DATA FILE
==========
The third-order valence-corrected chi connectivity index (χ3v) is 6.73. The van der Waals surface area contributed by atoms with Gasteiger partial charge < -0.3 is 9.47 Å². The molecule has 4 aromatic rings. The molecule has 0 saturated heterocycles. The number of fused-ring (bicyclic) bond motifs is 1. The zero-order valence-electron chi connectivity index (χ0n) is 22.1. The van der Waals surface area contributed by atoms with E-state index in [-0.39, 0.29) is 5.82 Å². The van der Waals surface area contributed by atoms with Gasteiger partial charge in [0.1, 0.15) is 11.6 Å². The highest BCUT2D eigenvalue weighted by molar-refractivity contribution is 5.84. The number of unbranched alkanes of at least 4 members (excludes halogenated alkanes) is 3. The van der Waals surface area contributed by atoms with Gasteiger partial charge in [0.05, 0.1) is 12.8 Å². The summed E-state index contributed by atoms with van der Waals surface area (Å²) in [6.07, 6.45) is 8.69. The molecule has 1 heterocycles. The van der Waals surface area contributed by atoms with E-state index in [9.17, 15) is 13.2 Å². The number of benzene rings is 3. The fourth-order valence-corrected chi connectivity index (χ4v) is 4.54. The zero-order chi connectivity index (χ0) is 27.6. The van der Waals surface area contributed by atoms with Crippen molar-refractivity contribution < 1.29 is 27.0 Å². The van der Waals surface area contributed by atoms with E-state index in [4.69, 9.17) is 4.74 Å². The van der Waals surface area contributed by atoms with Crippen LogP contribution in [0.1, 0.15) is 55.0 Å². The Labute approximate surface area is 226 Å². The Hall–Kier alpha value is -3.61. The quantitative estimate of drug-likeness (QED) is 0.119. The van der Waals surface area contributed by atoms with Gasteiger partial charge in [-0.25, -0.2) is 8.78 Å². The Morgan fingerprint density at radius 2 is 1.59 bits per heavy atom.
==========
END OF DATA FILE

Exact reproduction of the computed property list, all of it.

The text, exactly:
The third-order valence-corrected chi connectivity index (χ3v) is 6.73. The van der Waals surface area contributed by atoms with Gasteiger partial charge < -0.3 is 9.47 Å². The molecule has 4 aromatic rings. The molecule has 0 saturated heterocycles. The number of fused-ring (bicyclic) bond motifs is 1. The zero-order valence-electron chi connectivity index (χ0n) is 22.1. The van der Waals surface area contributed by atoms with E-state index in [-0.39, 0.29) is 5.82 Å². The van der Waals surface area contributed by atoms with Gasteiger partial charge in [0.1, 0.15) is 11.6 Å². The highest BCUT2D eigenvalue weighted by molar-refractivity contribution is 5.84. The number of unbranched alkanes of at least 4 members (excludes halogenated alkanes) is 3. The van der Waals surface area contributed by atoms with Gasteiger partial charge in [0.05, 0.1) is 12.8 Å². The summed E-state index contributed by atoms with van der Waals surface area (Å²) in [6.07, 6.45) is 8.69. The molecule has 1 heterocycles. The van der Waals surface area contributed by atoms with E-state index in [9.17, 15) is 13.2 Å². The number of benzene rings is 3. The fourth-order valence-corrected chi connectivity index (χ4v) is 4.54. The zero-order chi connectivity index (χ0) is 27.6. The van der Waals surface area contributed by atoms with Crippen molar-refractivity contribution < 1.29 is 27.0 Å². The van der Waals surface area contributed by atoms with E-state index in [4.69, 9.17) is 4.74 Å². The van der Waals surface area contributed by atoms with Crippen LogP contribution in [0.1, 0.15) is 55.0 Å². The Labute approximate surface area is 226 Å². The Hall–Kier alpha value is -3.61. The quantitative estimate of drug-likeness (QED) is 0.119. The van der Waals surface area contributed by atoms with Gasteiger partial charge in [-0.25, -0.2) is 8.78 Å². The Morgan fingerprint density at radius 2 is 1.59 bits per heavy atom.